Eric Hawkinson was born in Wisconsin and grew up in Tucson until he moved to Tempe to attend college at Arizona State University. Hawkinson studied information technology, international business, and Japanese. He fell in love with Japan after going there on a study abroad program – he moved back to Japan when he graduated.
While in Japan, Hawkinson decided to enroll in SDSU’s EDTEC M.A. (now the Learning Design and Technology) program, “The best part of the program is that you can study anywhere, and at any time. My first class I was on vacation in Kuala Lumpur, and then went back to Japan. Having the online option is convenient when you don’t live in the U.S.”
As a graduate discipline, EDTEC allowed Hawkinson to learn things all over the map subject wise. Plus with his IT background coupled with his current career, the program suited him. “I’m the only westerner at my job, so it’s really a great opportunity for me to be around and work with like-minded English speakers. I’m 16 hours ahead of San Diego time, and I have a very heavy work schedule. So I need flexibility in my studies, and the teachers in this program have been very good at facilitating that flexibility for me. I still have to wake up before the sun sometimes for online meetings, but that’s part of the experience. Online learners need to be self-motivated, and that’s the biggest difference I’ve found to on-campus students,” says Hawkinson.
During an independent study course in the M.A. program, he worked on a project called ForeverKyoto – a program to promote rural tourism, research cross-cultural social media use and educate locals on Internet marketing practices to appeal to foreign tourists. Recently, Hawkinson presented at the International Forum of Northeast Asia Tourism Annual Conference in Gimcheon, South Korea, in August 2013. He adds, “It was part of a series of papers taking educational technologies and applying them to international tourism. I also talked about past research in Internet marketing for international tourism and the work I’ve been doing with the ForeverKyoto project.”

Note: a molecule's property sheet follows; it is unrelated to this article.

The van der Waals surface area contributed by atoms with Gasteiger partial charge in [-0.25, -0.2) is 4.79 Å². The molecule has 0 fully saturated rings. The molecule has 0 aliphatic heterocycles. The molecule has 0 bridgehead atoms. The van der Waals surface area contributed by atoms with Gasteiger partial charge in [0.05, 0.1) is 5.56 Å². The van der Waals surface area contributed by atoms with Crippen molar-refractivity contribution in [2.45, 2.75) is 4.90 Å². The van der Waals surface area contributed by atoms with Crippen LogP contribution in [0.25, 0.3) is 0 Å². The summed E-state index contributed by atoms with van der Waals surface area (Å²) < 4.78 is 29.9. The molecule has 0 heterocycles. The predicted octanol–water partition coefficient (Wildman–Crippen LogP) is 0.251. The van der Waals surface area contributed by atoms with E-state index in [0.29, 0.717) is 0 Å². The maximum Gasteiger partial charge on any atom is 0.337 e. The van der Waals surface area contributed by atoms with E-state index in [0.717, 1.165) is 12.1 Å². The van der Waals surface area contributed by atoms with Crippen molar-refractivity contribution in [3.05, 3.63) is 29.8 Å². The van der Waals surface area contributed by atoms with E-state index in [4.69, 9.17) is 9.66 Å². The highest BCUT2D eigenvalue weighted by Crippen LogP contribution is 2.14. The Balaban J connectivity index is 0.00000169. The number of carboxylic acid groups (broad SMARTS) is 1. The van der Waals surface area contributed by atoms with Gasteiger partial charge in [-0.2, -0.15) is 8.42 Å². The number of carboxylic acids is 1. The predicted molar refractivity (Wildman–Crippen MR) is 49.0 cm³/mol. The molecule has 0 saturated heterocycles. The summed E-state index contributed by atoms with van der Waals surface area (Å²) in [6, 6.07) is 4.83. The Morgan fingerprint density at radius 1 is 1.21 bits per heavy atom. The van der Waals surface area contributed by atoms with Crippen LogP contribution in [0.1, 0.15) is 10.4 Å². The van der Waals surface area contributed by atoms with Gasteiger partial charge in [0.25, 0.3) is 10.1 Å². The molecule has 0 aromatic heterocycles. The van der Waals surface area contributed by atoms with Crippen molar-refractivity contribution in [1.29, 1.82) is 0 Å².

Hawkinson uses what he has learned at work every day: “I’m developing digital learning materials I hope to market one day to supplement my income. As for the future, I’ll go where opportunity takes me. But it seems I’m going to be in higher education for at least a while longer. And for recommendations to students considering the program – bring your own ideas of how you’d like to challenge yourself. The program is fairly unique in that you can apply it to almost anything, so you can take your own interests and goals and express them.
The Educational Technology (EDTEC) department now has a new name: Learning Design and Technology (LDT). From SDSU’s department website, LDT “offers a master’s degree, seminars, an undergraduate minor, and certificates in instructional technology, instructional design, and distance education. Available on campus and online, our internationally recognized and accredited programs are leading the revolution in learning with problem-based strategies, new technologies that go where the work is, on-demand information. Systems, and novel roles for instructors that take them out of the classroom and closer to where and when they are needed.” The curriculum prepares students for a wide variety of careers in corporate, government, K12, higher education and nonprofit sectors including training, instructional design, performance improvement, project management, distance learning, and so on.